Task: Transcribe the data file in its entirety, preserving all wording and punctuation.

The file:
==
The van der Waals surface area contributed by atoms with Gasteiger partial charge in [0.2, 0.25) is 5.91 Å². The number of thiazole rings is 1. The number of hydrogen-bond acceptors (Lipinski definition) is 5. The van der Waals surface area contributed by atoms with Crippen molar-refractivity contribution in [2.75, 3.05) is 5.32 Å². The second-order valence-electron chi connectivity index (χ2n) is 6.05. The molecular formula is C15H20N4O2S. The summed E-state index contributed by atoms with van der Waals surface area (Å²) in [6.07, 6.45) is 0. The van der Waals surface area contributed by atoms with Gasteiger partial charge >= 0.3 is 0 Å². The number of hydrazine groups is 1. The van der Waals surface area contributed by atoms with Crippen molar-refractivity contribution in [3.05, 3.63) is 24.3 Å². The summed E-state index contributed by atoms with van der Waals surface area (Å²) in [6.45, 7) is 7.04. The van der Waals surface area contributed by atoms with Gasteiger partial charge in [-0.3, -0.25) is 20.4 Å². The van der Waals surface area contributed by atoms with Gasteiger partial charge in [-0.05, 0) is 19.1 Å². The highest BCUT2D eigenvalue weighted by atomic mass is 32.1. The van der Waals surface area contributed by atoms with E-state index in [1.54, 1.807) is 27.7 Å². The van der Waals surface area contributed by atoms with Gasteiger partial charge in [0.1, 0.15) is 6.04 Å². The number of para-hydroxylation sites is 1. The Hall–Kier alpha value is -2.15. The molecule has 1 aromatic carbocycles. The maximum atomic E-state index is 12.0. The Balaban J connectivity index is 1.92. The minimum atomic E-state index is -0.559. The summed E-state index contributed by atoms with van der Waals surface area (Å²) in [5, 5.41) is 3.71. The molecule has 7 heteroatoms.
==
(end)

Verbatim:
The van der Waals surface area contributed by atoms with Gasteiger partial charge in [0.2, 0.25) is 5.91 Å². The number of thiazole rings is 1. The number of hydrogen-bond acceptors (Lipinski definition) is 5. The van der Waals surface area contributed by atoms with Crippen molar-refractivity contribution in [2.75, 3.05) is 5.32 Å². The second-order valence-electron chi connectivity index (χ2n) is 6.05. The molecular formula is C15H20N4O2S. The summed E-state index contributed by atoms with van der Waals surface area (Å²) in [6.07, 6.45) is 0. The van der Waals surface area contributed by atoms with Gasteiger partial charge >= 0.3 is 0 Å². The number of hydrazine groups is 1. The van der Waals surface area contributed by atoms with Crippen molar-refractivity contribution in [3.05, 3.63) is 24.3 Å². The summed E-state index contributed by atoms with van der Waals surface area (Å²) in [6.45, 7) is 7.04. The van der Waals surface area contributed by atoms with Gasteiger partial charge in [-0.3, -0.25) is 20.4 Å². The van der Waals surface area contributed by atoms with Gasteiger partial charge in [-0.05, 0) is 19.1 Å². The highest BCUT2D eigenvalue weighted by atomic mass is 32.1. The van der Waals surface area contributed by atoms with E-state index in [1.54, 1.807) is 27.7 Å². The van der Waals surface area contributed by atoms with Gasteiger partial charge in [0.1, 0.15) is 6.04 Å². The number of para-hydroxylation sites is 1. The Hall–Kier alpha value is -2.15. The molecule has 1 aromatic carbocycles. The maximum atomic E-state index is 12.0. The Balaban J connectivity index is 1.92. The minimum atomic E-state index is -0.559. The summed E-state index contributed by atoms with van der Waals surface area (Å²) in [5, 5.41) is 3.71. The molecule has 7 heteroatoms.